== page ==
National Assembly president Juan Guaido sent shockwaves throughout the country today by seemingly announcing that he was taking on the powers of the executive branch, essentially declaring himself President of the Republic.
Guaido’s statement was ambiguous enough that, as of the writing of this post, the intent behind his words is still being hotly debated by journalists and politicians.
The announcement came at the end of a demonstration in Caracas in rejection of Maduro’s presidency and in support of the opposition-controlled National Assembly. Guaido made the comment at the end of that event, saying:
… as the president of the National Assembly, adhering to the Constitution–articles 233, 350 and 333–[I] take on the powers of the office of the President of the Republic. Now, is it enough to adhere to the constitution during a dictatorship? No. The people, the Armed Forces, should carry us to take on the mandate…
Shortly after making the comment, Guaido shared a Tweet on his official account that appeared to re-state the point:
Taking on the legitimacy given to me by articles 233, 333 and 250 of the [Venezuelan Constitution], I call on the Venezuela people, on the [Venezuelan army] and on the international community to
Guaido’s statements caused a considerable amount of confusion because they were worded ambiguously. Rather than unequivocally stating his intention to take on the role of President of the Republic, Guaido instead alluded to that in a roundabout, verbose manner.
One sign that Guaido did in fact mean to announce his effective takeover of the presidency is the three constitution articles that he cited. They are:
- Article 233: Establishes that conditions under which the office of President of the Republic can be vacated. One of these conditions is a declaration from the National Assembly that the president has abandoned the office.
- Article 333: Establishes that the constitution will remain in effect even if it is declared to be irrelevant by, for example, a dictator.
- Article 350: Establishes the duty of the Venezuela people to disown tyrannical governments.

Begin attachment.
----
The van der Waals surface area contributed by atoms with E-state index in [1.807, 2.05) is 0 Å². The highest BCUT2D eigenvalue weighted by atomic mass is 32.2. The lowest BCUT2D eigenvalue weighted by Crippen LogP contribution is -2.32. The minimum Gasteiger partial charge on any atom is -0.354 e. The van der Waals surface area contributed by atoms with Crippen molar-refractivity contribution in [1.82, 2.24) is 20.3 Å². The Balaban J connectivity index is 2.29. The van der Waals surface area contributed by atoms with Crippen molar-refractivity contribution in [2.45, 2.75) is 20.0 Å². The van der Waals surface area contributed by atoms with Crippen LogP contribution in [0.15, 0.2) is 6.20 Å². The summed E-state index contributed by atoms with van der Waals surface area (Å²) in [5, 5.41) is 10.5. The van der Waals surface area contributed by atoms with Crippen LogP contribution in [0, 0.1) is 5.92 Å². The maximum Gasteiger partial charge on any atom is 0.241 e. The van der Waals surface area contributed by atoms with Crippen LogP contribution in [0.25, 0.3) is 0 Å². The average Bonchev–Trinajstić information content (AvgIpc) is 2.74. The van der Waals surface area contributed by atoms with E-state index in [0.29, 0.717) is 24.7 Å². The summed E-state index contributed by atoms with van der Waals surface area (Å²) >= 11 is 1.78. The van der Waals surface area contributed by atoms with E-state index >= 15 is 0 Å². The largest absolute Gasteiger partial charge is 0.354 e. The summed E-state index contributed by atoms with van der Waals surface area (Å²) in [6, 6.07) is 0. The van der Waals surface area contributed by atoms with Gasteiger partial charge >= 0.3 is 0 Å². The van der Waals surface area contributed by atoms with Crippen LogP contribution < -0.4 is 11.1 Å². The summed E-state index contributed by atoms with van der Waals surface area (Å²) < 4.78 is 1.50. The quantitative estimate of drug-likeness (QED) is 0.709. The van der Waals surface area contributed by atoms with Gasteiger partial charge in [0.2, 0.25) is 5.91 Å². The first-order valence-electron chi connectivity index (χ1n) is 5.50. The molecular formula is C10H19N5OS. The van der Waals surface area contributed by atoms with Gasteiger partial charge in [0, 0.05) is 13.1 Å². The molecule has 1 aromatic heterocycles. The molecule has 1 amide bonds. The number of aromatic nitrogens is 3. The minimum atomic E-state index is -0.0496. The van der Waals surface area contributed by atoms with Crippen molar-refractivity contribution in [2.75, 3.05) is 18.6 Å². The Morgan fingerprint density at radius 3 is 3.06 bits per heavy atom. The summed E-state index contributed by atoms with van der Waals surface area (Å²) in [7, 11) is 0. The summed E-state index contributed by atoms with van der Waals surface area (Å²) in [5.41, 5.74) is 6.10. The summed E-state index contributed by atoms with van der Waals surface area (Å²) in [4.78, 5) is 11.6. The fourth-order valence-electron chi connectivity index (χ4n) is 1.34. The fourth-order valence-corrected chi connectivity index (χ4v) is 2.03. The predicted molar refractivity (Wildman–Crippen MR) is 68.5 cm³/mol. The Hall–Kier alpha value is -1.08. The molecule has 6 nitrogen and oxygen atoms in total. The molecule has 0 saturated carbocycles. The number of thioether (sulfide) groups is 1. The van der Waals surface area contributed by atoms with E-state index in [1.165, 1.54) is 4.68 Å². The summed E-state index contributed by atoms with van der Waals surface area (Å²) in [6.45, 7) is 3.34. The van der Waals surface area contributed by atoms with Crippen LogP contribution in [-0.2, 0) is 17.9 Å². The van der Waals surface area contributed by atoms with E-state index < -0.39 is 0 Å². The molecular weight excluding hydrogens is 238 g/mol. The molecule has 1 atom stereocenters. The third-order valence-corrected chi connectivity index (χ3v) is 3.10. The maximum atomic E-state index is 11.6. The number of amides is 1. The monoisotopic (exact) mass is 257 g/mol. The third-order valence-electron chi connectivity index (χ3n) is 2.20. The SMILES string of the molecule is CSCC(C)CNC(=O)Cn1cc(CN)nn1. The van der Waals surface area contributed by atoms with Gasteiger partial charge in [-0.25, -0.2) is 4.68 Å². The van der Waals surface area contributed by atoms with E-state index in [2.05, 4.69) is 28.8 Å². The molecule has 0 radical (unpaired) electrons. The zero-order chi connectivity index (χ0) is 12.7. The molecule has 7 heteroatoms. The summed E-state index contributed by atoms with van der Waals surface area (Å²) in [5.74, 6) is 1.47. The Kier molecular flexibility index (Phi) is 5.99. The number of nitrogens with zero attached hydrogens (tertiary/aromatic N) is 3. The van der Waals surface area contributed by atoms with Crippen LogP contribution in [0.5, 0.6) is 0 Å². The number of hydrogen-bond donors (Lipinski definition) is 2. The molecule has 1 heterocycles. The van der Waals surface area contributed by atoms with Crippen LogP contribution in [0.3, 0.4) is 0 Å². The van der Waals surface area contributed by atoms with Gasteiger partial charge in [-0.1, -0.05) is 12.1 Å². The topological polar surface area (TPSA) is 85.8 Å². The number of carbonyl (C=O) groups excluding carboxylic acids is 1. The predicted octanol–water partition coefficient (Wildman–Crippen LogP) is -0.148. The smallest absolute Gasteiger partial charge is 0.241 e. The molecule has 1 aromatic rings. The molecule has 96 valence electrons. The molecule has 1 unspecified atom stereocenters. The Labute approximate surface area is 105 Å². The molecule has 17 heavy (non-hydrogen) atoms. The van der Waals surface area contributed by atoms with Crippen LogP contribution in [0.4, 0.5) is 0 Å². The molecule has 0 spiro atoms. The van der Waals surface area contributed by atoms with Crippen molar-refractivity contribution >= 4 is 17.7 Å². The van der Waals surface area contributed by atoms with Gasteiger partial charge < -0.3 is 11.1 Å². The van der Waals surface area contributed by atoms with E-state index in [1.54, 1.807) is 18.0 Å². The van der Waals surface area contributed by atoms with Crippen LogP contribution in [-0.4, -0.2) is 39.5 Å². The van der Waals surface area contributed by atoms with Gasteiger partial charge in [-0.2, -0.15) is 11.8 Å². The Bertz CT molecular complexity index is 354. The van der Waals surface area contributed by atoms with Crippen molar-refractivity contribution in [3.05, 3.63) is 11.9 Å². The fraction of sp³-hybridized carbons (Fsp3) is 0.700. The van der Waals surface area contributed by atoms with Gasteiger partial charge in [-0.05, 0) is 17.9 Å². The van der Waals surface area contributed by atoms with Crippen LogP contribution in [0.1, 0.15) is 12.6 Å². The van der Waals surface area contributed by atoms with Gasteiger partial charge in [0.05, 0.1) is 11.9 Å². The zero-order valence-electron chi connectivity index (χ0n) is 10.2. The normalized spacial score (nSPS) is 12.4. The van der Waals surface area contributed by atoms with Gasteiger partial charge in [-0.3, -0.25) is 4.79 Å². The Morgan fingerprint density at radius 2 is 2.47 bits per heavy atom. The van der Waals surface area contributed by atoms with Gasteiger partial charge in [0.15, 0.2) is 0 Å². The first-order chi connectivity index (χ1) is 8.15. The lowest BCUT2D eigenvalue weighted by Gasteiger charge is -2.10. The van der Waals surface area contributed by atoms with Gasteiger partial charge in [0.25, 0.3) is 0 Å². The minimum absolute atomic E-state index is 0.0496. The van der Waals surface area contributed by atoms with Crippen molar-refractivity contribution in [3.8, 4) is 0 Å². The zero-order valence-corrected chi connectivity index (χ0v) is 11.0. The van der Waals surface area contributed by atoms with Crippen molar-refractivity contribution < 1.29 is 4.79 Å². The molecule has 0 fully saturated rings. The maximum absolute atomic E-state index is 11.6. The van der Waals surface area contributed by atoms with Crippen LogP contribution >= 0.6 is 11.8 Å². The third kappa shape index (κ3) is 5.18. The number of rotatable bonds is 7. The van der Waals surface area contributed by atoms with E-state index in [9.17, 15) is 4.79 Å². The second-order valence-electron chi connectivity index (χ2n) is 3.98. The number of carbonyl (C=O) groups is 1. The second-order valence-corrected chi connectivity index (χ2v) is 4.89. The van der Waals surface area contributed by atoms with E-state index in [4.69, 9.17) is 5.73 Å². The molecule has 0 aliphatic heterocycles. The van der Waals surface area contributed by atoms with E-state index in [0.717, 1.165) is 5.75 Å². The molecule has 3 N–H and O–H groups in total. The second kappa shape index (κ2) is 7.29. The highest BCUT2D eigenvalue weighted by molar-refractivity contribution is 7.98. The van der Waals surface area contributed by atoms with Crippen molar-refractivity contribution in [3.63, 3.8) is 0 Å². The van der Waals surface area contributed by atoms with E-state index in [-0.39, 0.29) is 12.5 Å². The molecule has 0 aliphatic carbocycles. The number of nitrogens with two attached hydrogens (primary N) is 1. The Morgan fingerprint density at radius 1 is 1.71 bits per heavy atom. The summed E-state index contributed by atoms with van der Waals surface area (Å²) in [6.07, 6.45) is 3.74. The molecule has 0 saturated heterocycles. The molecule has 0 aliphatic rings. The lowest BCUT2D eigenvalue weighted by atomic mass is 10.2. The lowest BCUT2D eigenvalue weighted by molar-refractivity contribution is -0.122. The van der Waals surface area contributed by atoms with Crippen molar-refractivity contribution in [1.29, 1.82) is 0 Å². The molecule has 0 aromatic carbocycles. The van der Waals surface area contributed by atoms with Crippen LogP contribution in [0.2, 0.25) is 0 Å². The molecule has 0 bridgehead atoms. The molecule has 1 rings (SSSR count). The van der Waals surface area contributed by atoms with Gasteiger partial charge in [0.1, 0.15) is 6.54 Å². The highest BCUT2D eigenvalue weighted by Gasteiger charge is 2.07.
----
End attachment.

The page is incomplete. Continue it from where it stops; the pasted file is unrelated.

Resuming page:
Following Guaido’s cryptic comment, the National Assembly released a statement in an attempt to bring clarity to the confusion. The statement was much more direct, and stated that in fact Guaido had declared himself to President of the Republic. Part of the statement reads:
Adhering to articles 333, 350 and 233 of the National Constitution of Venezuela, deputy Juan Guaido, president of the National Assembly, took on the powers of the Presidency of the Republic in order to, together with the people of Venezuela and the Armed Forces, call forth a process of free and transparent elections to facilitate a peaceful and democratic transition in the country.
After his statement, Guaido called on Venezuelans and the National Armed Forces specifically to take to the streets of the country on January 23 to protest against the Maduro regime. Guaido’s call is noteworthy not only because of his explicit call for the participation of the military, but because of the date chosen for the protests: January 23, the 61st anniversary of the start of the protests that saw Venezuela’s last dictator, Marcos Perez Jimenez, kicked out of office.
Below, a short clip of demonstrators who attended Guaido’s speech this morning:
President Guaido! President Guaido! President Guaido!
Below, some more images and video’s from today’s event.
Guaido (grey suit, left) claps while Nicmer Evans, the head of the Marea Socialista party, speaks:
The crowd that gathered to listen to Guaido and other speak:
Reaction to Guaido’s Announcement Trickles In
While Guaido’s announcement may have been ambiguous, the reaction from some observers has not been.
Secretary of American States Luis Almagro tweeted his support for Guaido as “interim president” of Venezuela in a tweet:
We welcome the rise of [Juan Guaido] as interim President of Venezuela in accordance with article 233 of the Political Constitution [sic]. He has our support, that of the international community and of the People of Venezuela [sic].
Minister of Penitentiaries Iris Varela threatened Guaido with prison in a tweet:
Guaido, I’ve already set up your cell, along with your uniform, I hope that you name your cabinet quickly so that you can find out who will accompany you “you dumb kid” [sic]
Maduro was less explicit in his reaction, saying:
It is important for people to continue to mobilize. The people, mobilized, are the guarantors of stability. That’s the vaccine against any destabilizing process.
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